Moved by the spirit

It’s not that unusual to catch the faint strains of gospel music wafting through downtown Asheville, late on a Sunday morning. But one hardly expects to find that jubilant sound coming from a nightclub — unless the venue happens to be Tressa’s Downtown Jazz and Blues.

Gospel music, good food (how does baked eggs picante and Cajun-style grits sound?) and lots of plain old fun is just what you’ll find at the club’s monthly Sunday Gospel Brunch.

“I always thought if I had a club, one event I’d like to produce would be a Gospel Sunday,” says co-owner Tressa Thornton.

The club Thornton dreamed of having is now a little more than a year old — a cool, upscale place modeled after clubs that she and partner Terri Abernathy have frequented (and worked in) in New Orleans and Charleston.

Tressa’s has been presenting gospel brunches for five months now — inspired by similar events in the Big Easy (notably at the legendary House of Blues), and by Thornton’s own love of gospel sounds (the gospel tent, she says, was always her first stop at her native city’s famed Jazz and Heritage Festival).

So far, with the help of Happyland Records’ Steve Mann, Tressa’s Gospel Brunch has featured several upbeat, dynamic acts off the national gospel circuit, including Freddie Branch and the Singing Stars and The Devotions. Branch and the Stars will bring their vibrant, stirring “soul gospel” to the next brunch, scheduled for Sept. 20.

Branch hails from Louisburg, N.C., where he owns an automobile body shop. His singular personality — and his joyous spirit — shine in the group’s music, which can be heard on their most recent CD, Something Got A Hold On Me (Happyland Records, 1997). Branch’s soul gospel spans a, well, soulful mix of genres, and the rhythm moves from slow and bluesy to fast and rocking. Add to that the band’s electric matching suits (at the last brunch, they were bright yellow), and you’ve got yourself a show to remember.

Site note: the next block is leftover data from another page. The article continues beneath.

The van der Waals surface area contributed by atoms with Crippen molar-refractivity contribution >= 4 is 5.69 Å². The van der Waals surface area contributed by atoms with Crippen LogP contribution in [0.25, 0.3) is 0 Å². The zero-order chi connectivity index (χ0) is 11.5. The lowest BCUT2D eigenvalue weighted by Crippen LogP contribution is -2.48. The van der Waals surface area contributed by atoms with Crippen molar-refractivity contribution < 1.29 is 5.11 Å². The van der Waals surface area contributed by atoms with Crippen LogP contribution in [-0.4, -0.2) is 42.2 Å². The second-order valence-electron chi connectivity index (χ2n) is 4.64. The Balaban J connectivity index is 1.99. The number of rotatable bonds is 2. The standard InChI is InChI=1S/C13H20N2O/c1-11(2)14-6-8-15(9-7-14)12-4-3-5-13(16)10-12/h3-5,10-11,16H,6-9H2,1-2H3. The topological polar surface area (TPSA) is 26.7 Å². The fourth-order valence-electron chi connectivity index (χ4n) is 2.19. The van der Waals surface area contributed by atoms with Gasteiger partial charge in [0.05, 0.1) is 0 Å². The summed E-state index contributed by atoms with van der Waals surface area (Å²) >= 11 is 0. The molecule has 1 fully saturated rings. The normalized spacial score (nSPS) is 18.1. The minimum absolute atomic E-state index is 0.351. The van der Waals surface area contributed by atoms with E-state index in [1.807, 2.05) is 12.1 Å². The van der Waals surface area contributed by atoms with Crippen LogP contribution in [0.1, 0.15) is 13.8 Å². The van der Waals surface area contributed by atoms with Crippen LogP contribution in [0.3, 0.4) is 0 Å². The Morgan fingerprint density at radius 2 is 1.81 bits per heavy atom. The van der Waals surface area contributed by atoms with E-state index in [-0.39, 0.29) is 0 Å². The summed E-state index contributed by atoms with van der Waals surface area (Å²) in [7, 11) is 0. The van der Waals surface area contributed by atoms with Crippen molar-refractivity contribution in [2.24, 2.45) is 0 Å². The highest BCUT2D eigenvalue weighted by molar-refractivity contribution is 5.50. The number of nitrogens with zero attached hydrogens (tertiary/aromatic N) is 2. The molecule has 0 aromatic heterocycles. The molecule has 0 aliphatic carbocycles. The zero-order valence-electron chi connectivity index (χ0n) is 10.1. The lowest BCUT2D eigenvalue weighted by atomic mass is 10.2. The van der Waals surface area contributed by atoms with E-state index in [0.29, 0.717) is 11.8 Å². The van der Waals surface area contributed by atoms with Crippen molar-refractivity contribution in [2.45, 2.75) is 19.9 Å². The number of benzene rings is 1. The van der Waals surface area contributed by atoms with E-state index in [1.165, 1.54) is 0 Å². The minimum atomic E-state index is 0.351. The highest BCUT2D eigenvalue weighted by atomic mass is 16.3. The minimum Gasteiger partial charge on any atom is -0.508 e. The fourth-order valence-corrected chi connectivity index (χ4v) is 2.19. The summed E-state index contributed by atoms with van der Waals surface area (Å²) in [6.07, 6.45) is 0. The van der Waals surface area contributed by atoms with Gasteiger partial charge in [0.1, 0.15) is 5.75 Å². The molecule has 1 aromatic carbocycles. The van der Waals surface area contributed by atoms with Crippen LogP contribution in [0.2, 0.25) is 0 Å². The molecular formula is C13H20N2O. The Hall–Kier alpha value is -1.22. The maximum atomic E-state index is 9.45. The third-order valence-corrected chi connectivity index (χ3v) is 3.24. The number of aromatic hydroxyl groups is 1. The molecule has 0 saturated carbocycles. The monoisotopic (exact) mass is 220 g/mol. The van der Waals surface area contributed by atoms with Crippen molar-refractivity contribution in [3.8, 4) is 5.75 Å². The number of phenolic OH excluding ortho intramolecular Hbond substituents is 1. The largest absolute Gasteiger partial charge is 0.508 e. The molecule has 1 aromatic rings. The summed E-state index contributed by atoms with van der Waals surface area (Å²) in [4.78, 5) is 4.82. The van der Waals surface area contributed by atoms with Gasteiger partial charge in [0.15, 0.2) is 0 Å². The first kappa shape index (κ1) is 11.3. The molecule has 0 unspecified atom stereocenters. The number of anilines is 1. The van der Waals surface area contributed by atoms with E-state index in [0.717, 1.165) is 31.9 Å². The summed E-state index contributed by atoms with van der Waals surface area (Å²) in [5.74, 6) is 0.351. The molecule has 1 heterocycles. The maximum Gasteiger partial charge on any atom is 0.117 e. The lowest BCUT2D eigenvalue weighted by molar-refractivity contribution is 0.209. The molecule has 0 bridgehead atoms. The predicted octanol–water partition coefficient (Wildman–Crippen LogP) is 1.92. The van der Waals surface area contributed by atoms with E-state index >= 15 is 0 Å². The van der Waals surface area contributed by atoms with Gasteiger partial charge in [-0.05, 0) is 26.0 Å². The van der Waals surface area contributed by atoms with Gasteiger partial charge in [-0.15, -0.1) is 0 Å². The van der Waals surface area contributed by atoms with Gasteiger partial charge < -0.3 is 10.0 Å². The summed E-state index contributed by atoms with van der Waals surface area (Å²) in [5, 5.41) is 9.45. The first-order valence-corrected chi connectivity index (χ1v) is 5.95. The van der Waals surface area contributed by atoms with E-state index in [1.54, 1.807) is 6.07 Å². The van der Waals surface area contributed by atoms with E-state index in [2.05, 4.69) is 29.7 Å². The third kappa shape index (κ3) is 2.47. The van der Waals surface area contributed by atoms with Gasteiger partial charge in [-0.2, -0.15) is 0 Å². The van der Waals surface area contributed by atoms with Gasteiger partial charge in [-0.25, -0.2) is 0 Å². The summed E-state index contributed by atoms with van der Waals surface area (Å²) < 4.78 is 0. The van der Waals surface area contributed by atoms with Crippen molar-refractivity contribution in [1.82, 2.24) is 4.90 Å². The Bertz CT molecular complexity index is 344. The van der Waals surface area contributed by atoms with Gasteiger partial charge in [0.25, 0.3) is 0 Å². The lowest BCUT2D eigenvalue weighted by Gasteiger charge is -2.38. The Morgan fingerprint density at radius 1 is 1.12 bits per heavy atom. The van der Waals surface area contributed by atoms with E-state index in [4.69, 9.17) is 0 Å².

Thornton admires the gospel bands’ music and showmanship, but it’s their effect on audiences that really excites her.

“[They] do reach out and get the audience involved,” she enthuses.

Ideally, Tressa’s would like to find a local band to play the brunches. “The original concept, which we haven’t achieved yet, was to find a local church with a black gospel group and to have them do a show once a month,” Thornton explains.

So far, though, logistical problems have gotten in the way. Some gospel groups won’t perform in bars, and even those that do would have to rush straight to the club from church, a schedule unacceptable to many groups. “It would have to be the right thing for the club and the right thing for the church,” says Thornton.

Meanwhile, the literal flavor of Tressa’s Gospel Brunch comes courtesy of Christina Hughes, for many years one of Manhattan’s top chefs. She lays out a sumptuous Southern-style buffet, to which guests help themselves. A recent menu included shrimp-and-sausage file gumbo, braised leeks with jalapeno, and roasted pears with amaretto sauce.

An added plush touch is that, rather than paying a cover charge up front, guests are presented with a bill after dining and enjoying the entertainment. The staff feels that this gives people a chance to know what they’re paying for and takes away some of the “bar” ambiance.

“We’ve never had someone come up and say it wasn’t worth it,” reports Abernathy.

So far, the response has been great, with plenty of dancing and active participation. The brunch is not a big money-maker, though. In fact, Tressa’s is barely breaking even on the event. But money is not the motivation here: It’s the spirit that counts — of the food, of the music, of the wonderfully diverse audience.

Thornton is highly enthusiastic on that score. “Our clientele is so mixed — gay, straight, black, white — and [at] every gospel brunch, we have a smattering from every group. The music just brings people together. It sounds kind of corny, but it’s true.” Abernathy echoes this sentiment, adding that the brunch literally, “[reaches] out and brings people together who probably wouldn’t be united at most Asheville events.

As a result, adds club Manager Sharon Schott, a deeply resonant spirituality pervades these events.

Thornton agrees: “When you look over the whole room and there are all these beautiful people … caught up in this gospel music, and there’s this exchange going on and the music is just carrying the spirit throughout the room — it’s those moments that are why I want to do this.”

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